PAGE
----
Amber: Perfect, and just as a follow up we’re certainly not limited to Eastern European on sites, we have on site network all over the world. So literally we can access almost any archive worldwide. So feel free to reach out to us if that’s something that you need assistance with.
Okay this next question comes from Kathy and she says, “Is Prussia considered Eastern European when it comes to ancestors origin. How does one research this?”
Michelle: Okay. That’s a yes and no question or answer for your question. So, East Prussia, which would be a northern Poland today, so part of what we would potentially consider the entire Kingdom of Prussia, a sliver of it does kind of fall in the Eastern European definition.
So again church records may be available or the metrical records at the Polish State Archives. Remember that these old empires or kingdoms the three that ruled Europe prior to World War I, the Imperial Russia, Austria Hungary and and Germany and the Prussian Empire, Prussia, Kingdom of Prussia, basically the successor states kept the records. Very few record sets were moved back to the home countries. So you know you’re going to be looking locally in the modern countries today for records.
Amber: Got it. Okay this question comes from Deborah. And it’s full of words I’m going to mess up. So I apologize in advance. She says that “my grandmother, Ewa Ciurko was born circa 1890, in Lezachow, now Poland, and was Greek Orthodox. I found out that all the local church records were destroyed in 1915. Is there any any other way of tracing her roots? I know almost nothing about my grandmother. What I do know is that she always maintained she was Ruthenian and that her father was Ignace or Ignatz, and considered a White Russian. What does that mean and is there any hope of finding out her roots?”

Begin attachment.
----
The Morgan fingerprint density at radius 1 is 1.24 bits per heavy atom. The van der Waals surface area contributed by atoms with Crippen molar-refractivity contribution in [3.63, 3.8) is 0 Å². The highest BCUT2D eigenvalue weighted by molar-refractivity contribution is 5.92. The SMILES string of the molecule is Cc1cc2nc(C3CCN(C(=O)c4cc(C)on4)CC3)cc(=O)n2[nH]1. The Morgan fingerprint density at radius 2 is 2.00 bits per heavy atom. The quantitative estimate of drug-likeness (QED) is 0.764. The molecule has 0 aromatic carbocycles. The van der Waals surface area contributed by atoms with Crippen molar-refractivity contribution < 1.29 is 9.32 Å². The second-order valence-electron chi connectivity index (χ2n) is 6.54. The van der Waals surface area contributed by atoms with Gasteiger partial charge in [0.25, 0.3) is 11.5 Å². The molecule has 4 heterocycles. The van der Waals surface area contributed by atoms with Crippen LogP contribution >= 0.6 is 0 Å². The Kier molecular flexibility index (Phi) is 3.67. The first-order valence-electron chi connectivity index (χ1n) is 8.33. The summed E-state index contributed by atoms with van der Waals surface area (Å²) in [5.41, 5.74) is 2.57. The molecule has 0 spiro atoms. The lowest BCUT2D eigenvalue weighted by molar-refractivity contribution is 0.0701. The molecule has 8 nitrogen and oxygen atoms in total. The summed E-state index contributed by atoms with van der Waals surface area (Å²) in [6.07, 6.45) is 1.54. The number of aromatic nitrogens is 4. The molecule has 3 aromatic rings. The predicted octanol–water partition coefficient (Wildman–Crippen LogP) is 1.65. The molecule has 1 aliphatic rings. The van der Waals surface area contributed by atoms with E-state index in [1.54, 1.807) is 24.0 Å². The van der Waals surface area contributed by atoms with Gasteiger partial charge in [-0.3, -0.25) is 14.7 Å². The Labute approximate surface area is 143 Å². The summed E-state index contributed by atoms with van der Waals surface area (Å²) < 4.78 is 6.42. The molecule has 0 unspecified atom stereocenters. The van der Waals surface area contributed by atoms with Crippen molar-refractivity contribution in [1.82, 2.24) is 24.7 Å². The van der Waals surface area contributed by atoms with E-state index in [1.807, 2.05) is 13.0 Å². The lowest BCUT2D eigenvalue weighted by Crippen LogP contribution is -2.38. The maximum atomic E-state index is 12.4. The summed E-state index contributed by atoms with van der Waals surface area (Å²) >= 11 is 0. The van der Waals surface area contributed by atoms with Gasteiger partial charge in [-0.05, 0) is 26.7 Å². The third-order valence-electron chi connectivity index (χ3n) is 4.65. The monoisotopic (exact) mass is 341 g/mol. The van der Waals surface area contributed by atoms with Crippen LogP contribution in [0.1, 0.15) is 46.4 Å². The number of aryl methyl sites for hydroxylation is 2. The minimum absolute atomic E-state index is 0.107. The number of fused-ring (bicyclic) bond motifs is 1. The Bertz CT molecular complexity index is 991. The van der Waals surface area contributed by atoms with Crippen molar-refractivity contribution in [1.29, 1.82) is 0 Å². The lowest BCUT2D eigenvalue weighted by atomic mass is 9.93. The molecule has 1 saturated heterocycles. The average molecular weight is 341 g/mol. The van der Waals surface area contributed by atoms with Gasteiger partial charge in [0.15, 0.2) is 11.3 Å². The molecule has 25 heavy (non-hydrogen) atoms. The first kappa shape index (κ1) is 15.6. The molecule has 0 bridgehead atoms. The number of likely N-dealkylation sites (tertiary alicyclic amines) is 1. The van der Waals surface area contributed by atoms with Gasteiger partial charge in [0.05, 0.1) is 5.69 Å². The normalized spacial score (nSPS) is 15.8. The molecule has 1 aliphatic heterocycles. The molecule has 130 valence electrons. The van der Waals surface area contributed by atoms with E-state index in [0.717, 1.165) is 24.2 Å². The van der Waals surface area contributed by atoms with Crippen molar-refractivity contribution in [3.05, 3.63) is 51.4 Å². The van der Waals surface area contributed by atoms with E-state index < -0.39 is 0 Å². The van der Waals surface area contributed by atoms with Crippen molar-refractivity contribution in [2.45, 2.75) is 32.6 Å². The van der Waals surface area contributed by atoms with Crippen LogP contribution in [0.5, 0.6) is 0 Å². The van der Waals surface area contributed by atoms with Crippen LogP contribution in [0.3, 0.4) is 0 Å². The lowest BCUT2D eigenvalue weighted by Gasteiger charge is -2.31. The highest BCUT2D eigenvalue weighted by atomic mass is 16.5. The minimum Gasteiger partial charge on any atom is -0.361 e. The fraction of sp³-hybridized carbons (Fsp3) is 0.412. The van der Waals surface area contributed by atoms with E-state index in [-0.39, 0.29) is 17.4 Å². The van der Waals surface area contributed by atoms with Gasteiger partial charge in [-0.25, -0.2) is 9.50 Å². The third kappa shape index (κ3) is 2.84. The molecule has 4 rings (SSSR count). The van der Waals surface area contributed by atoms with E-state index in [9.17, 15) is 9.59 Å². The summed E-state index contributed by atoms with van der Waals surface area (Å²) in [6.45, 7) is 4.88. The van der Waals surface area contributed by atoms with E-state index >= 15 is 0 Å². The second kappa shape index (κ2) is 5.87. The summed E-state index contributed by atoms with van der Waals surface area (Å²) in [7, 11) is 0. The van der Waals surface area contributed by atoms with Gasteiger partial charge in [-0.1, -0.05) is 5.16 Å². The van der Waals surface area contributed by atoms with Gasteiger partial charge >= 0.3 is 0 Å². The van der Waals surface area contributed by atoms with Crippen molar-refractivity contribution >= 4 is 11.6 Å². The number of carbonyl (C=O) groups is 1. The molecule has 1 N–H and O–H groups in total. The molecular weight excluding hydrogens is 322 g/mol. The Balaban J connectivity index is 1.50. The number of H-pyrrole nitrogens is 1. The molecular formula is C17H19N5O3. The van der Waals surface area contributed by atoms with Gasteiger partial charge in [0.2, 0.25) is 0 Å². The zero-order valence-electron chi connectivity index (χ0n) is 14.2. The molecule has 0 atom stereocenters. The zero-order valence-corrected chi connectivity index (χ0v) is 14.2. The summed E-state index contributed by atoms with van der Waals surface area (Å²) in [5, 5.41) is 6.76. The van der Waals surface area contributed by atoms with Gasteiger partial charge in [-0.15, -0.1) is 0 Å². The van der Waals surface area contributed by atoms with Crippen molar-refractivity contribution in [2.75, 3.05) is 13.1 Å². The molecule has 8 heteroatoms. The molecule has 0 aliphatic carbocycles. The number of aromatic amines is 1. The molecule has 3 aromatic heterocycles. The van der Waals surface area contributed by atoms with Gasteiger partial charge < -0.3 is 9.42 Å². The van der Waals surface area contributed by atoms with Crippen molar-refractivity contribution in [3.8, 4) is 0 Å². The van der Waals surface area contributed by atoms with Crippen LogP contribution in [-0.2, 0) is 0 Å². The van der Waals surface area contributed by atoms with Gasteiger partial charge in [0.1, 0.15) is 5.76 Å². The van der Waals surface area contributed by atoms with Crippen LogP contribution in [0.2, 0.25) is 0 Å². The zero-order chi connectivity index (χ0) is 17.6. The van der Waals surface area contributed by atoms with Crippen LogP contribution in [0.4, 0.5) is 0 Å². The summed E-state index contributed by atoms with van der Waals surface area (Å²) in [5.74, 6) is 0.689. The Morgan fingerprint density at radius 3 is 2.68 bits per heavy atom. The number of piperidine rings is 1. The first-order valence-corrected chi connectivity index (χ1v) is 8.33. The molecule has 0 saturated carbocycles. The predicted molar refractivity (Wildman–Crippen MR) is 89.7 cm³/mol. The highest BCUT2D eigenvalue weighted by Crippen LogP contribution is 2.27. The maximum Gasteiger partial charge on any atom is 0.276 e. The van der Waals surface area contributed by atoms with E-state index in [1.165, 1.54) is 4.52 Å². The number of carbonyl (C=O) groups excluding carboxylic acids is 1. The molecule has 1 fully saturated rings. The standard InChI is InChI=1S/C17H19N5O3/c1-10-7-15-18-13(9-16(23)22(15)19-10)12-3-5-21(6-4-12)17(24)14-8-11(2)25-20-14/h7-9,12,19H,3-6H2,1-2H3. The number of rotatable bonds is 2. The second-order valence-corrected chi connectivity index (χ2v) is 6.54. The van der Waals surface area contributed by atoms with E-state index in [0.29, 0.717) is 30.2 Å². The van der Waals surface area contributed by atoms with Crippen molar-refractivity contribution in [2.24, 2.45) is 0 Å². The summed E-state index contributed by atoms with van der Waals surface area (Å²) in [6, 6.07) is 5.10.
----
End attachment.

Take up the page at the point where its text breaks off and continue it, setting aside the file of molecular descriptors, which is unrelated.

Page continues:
Michelle: Okay, so tough question. So 1915 my presumption is that that is right smack dab in the middle of World War I. So the town may have had records loss due to a military front coming through. You might, if the church records the local church records are destroyed, you might want to investigate again, remember I talked about those five different levels for the particular religions. There are Bishop copy since you mentioned that they were Orthodox. I’m not sure Lezachow if it was in Austria or the Russian partition. So you’re going to look for what’s called bishops copies or consistent real copies for them. They may not be locally but they may be at a diocesan archive depending on additionally you want to look to notarial records or cadastral house owner lists to assist you with that. And if they’re in the Russian partition you’re looking at revision lists as well. Which are sort of like a census but not exactly.